Seeing how other cultures think can be quite helpful for understanding the Bible. Dieting and weight gain are particularly interesting topics to explore.
Consider the surprising experience some friends of mine had on a short-term missions trip to Uganda. They were invited to visit a local prayer group where women were standing up and sharing their testimonies.
One lady told about her life of woe, recounting her many struggles with crop failure, ill health and money problems. The Lord had answered her prayers, though, one by one. At the culmination of her speech, she patted her rounded belly as her voice triumphantly proclaimed,
“…and God has made me fat!”
You can imagine the chuckling among my friends who were visiting. We can hardly imagine celebrating our expanding waistlines. But in Africa, being fat is a sign of health and prosperity, because hunger is a common problem.
A Proper Double Chin
Believe it or not, people in the biblical world had the same attitude—that a little extra weight was a positive, not a negative thing. The beautiful woman of Song of Songs was complemented for her ample belly:
Your navel is a rounded goblet that never lacks blended wine. Your waist is a mound of wheat encircled by lilies. (Song of Songs 7:2).
Likewise Proverbs 13:4 says,
The soul of the sluggard craves and gets nothing,
But the soul of the diligent is made fat.
This positive attitude might seem surprising until you realize that the common struggle in the ancient world was against hunger, not flab.
Jewish culture has retained some of this attitude. In Yiddish it used to be a compliment to say that a woman was zaftig, meaning “plump.” The word literally means “juicy” — because her voluptuous curves were like a luscious, ripe fruit ready to be plucked. (Of course, nowadays zaftig is just a euphemism for “overweight.”)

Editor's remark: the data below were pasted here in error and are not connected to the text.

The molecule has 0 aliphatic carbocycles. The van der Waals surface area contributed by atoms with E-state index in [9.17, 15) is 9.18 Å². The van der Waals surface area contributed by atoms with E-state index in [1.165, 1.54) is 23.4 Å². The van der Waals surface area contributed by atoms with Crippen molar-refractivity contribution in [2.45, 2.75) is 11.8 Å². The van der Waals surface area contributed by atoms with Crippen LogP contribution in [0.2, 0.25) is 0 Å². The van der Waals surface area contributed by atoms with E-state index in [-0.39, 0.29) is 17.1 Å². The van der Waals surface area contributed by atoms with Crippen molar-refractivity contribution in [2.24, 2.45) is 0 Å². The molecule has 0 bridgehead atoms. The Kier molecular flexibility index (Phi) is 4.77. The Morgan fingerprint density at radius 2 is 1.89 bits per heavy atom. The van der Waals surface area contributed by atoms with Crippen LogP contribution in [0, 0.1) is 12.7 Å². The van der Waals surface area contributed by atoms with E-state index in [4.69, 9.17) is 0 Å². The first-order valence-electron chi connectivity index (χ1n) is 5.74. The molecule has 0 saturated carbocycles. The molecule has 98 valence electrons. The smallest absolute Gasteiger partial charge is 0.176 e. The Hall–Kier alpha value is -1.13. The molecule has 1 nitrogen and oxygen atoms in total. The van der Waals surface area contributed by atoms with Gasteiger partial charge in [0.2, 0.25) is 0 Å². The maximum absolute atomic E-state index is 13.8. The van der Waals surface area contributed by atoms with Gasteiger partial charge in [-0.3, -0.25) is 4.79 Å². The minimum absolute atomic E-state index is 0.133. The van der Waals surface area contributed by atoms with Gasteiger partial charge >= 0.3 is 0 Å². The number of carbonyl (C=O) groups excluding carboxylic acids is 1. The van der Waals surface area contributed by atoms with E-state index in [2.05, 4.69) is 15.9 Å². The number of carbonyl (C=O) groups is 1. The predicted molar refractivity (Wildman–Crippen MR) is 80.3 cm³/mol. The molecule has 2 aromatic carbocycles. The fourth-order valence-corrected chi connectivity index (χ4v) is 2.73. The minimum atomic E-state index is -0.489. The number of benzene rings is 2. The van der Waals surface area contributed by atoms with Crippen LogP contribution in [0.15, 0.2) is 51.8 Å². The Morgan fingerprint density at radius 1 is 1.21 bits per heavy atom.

And, remember how in Fiddler on the Roof, Tevya sung about how he longed to be a rich man so that his wife Golde could have “a proper double chin.”
You even see this attitude in advertisements from a few decades ago, when products were marketed to help women put on weight and avoid looking skinny and gaunt.
Scouring the Bible for Weight Loss Tips
Nevertheless, dozens of dieting books have scoured the Bible for weight loss secrets.* A favorite source of inspiration is the first chapter in Daniel. He and his friends eat a diet of vegetables instead of the royal banquet table, so he’s celebrated as an example of victorious dieting.
Some translations render this as “healthier,” but the Hebrew word here is bari, which is also used to describe Eli’s sons who ate sacrifices before the suet was removed (1 Sam. 2:29) and the king of Eglon who sported an overflowing potbelly (Judges 3:17-22).
Indeed, the same Hebrew word was associated both with weight gain and with healthiness (as in labriut, “to your health”) precisely because the two ideas were once so closely associated with each other.
What can we learn?
Obviously, we don’t need to take this as a biblical command to eat excessively. Many of us would be healthier if we slimmed down.
What’s important is to be reminded that our culture’s interest in weight loss isn’t universal. Much of the world does not have the food resources that we do, and for much of history people didn’t either. We’ve been blessed with abundant resources, and it’s hard for us not to overeat.
To read the Bible authentically, we need to keep in mind where our culture is at, relative to the Bible and relative to the rest of the world.
* For more, see my article, “Why the Daniel Plan Might Make You Fat.”
More on this theme of “repacking your mental bags” because of differences between our culture and the biblical world can be found in my upcoming book, Reading the Bible with Rabbi Jesus.
Credit: The sculptures above were created by artisans in Burkina Faso and were on display at The Bridge, a store in downtown Holland, Michigan that sells work by artists in the developing world at fair trade prices.